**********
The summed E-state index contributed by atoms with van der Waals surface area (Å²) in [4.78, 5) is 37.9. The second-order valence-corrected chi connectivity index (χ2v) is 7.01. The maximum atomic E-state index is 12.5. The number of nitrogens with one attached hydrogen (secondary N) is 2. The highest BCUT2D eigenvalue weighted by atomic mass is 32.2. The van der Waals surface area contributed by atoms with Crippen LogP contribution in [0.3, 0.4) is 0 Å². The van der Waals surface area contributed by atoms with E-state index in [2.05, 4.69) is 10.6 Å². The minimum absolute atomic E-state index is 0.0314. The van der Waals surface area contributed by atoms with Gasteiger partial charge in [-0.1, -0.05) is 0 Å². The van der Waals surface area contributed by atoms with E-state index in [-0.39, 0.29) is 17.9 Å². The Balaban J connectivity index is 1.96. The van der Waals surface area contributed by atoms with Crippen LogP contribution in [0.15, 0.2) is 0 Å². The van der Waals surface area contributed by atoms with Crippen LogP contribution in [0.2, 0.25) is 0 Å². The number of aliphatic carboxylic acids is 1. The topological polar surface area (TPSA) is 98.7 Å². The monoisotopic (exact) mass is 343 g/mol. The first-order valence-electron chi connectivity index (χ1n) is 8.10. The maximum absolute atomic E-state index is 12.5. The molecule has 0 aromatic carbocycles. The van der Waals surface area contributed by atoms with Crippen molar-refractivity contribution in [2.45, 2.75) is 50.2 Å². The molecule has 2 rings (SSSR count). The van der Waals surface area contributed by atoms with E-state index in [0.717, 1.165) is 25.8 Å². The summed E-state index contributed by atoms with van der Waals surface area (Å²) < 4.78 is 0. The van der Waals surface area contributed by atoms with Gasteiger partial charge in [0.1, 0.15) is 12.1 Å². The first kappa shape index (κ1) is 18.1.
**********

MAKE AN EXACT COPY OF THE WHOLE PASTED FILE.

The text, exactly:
The summed E-state index contributed by atoms with van der Waals surface area (Å²) in [4.78, 5) is 37.9. The second-order valence-corrected chi connectivity index (χ2v) is 7.01. The maximum atomic E-state index is 12.5. The number of nitrogens with one attached hydrogen (secondary N) is 2. The highest BCUT2D eigenvalue weighted by atomic mass is 32.2. The van der Waals surface area contributed by atoms with Crippen LogP contribution in [0.3, 0.4) is 0 Å². The van der Waals surface area contributed by atoms with E-state index in [2.05, 4.69) is 10.6 Å². The minimum absolute atomic E-state index is 0.0314. The van der Waals surface area contributed by atoms with Gasteiger partial charge in [-0.1, -0.05) is 0 Å². The van der Waals surface area contributed by atoms with E-state index in [-0.39, 0.29) is 17.9 Å². The Balaban J connectivity index is 1.96. The van der Waals surface area contributed by atoms with Crippen LogP contribution in [0.15, 0.2) is 0 Å². The van der Waals surface area contributed by atoms with Crippen LogP contribution in [0.2, 0.25) is 0 Å². The number of aliphatic carboxylic acids is 1. The topological polar surface area (TPSA) is 98.7 Å². The monoisotopic (exact) mass is 343 g/mol. The first-order valence-electron chi connectivity index (χ1n) is 8.10. The maximum absolute atomic E-state index is 12.5. The molecule has 0 aromatic carbocycles. The van der Waals surface area contributed by atoms with Crippen molar-refractivity contribution in [2.45, 2.75) is 50.2 Å². The molecule has 2 rings (SSSR count). The van der Waals surface area contributed by atoms with E-state index in [0.717, 1.165) is 25.8 Å². The summed E-state index contributed by atoms with van der Waals surface area (Å²) < 4.78 is 0. The van der Waals surface area contributed by atoms with Gasteiger partial charge in [0.1, 0.15) is 12.1 Å². The first kappa shape index (κ1) is 18.1.